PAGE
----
USUAA presidential candidates lay down the issues at hand
This year’s USUAA presidential candidates have opted to explain their goals in layman’s terms because most students are put off by confusing governmental jargon and an overload of foreign acronyms.
Here are details about them in clear, plain English.
There are two presidential candidate teams running against each other for the election beginning April 3—presidential candidate Alejandra Buitrago and vice presidential candidate Andrew McConnell, and presidential candidate Sam Frederick and vice presidential candidate Kevin Vanderwall. Their race outcomes will determine who steps into office at the start of the fall semester.
Presidential candidate Buitrago and VP candidate McConnell have shared three main goals they plan on implementing if elected, broadcasted en mass through their campaign posters: Connect, Build, Inspire.
“Rant to me about what it is you don’t like about UAA and what we can do to fix that,” Buitrago said.
The team plans on launching a mass survey this summer to find what issues are plaguing the student body as a whole. They will focus on the most prevalent issues and aim to resolve them or at least start working on them by the end of this year.
There is already a line of students anxious to express discontent.
“You shouldn’t have to hop, skip and jump through hoops to find current information about student government. I feel like I’m playing the game Clue half the time!” UAA student Yvonne Pascual lamented.
Buitrago and McConnell would like to provide students with easier access to student government affairs by live streaming their assembly meetings. Students will see current bills they are working on, what they do with student fees and what they do in general to improve student life. They also want to build a strong rapport with TNL and KRUA radio so that they can work together to keep students informed on a regular basis.
The pair hopes to strengthen USUAA’s senate body. The turnover rate is high because the position requires much time and dedication, both of which most students are limited in.
Buitrago, a journalism and public communications major, is currently a senator for USUAA. She is involved in several leadership roles, including chairman of legislative affairs, and reestablished campus programs like Morning with the Mayor, which has been absent since 2007.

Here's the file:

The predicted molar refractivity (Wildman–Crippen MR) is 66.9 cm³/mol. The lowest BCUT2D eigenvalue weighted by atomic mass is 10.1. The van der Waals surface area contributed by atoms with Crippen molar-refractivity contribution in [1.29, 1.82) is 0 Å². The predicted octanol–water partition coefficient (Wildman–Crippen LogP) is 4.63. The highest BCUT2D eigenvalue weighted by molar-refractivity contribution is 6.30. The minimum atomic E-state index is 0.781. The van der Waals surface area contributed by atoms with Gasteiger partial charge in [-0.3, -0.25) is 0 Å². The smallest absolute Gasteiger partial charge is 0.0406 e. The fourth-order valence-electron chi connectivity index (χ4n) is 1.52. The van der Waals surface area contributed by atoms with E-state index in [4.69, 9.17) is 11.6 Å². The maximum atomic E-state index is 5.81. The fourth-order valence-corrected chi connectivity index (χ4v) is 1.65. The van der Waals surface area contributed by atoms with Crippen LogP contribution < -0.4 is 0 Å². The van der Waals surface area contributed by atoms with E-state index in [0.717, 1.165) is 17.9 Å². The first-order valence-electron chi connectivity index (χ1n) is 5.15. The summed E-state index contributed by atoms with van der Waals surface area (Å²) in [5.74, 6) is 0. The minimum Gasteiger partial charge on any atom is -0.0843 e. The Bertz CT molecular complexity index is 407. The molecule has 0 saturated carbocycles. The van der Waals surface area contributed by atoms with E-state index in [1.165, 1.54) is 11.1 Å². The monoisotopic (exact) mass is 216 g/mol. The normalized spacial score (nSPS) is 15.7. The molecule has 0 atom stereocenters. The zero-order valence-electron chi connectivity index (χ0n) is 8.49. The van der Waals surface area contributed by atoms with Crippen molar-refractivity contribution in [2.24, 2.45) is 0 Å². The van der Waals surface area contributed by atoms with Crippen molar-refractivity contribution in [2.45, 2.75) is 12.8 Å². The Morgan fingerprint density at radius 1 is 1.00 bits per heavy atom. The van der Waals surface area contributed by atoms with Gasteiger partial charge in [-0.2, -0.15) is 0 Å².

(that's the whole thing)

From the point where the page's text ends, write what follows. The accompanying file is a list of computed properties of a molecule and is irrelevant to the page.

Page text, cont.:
McConnell, a business major, is the commissioner for the state of Alaska. He represents UA student government as a whole on a statewide level.
If you want to meet with Buitrago or McConnell, they will be circulating the Student Union and giving out food the days of elections. Don’t know what they look like? Just check out their pictures on the flyers plastered all over campus.
Presidential candidate Frederick and vice presidential candidate Vanderwall have decided to forgo the poster angle and instead, rely on their face-to-face interaction with students around campus.
If elected, they both plan on improving or fixing what students already have access to on campus, versus spending student fees on new elaborate projects.
“One of the big issues and basically one of the reasons we decided to run is the issue we face with classroom clickers. They’re overpriced and not compatible between classes,” Frederick said. “We want to standardize clickers.”
Frederick and Vanderwall would like to see the student government spearhead these types of issues by organizing a technology committee. They would act as an intermediary between students and faculty on technology issues.
They also want to form leadership unity with various governance groups around campus like the Greek Council to improve quality of student services, and host more events together as a whole.
Frederick and Vanderwall plan on visiting students in less targeted areas like the University Mall or the Aviation Technology building, located by Merrill Field.
Frederick, a computer science major, is currently serving on a faculty-senate committee with focus on academic integrity. He has served in other areas such as the sustainability committee, and has introduced five constitutional amendments that were passed last year.
Vanderwall, an accounting major, served as the student body vice president in 2010. He has an extensive background in student government.
Government Relations Director Terry Draeger offered some advice for students weary of voting.
“When the chancellor or a high official who runs UAA wants feedback or input, they come to student government—so when it comes to voting, you are voting for the people who will speak on your behalf,” Draeger said.
If you have any questions, just stop by the USUAA student government office in the Student Union. They eagerly welcome visitors.
The spring general student elections are on April 3 and 4. You can visit uaa.collegiatelink.net to cast your votes or stop by any of the various voting booths located around campus. To find all names listed on the voting ballot, just visit the USUAA page on the school’s website.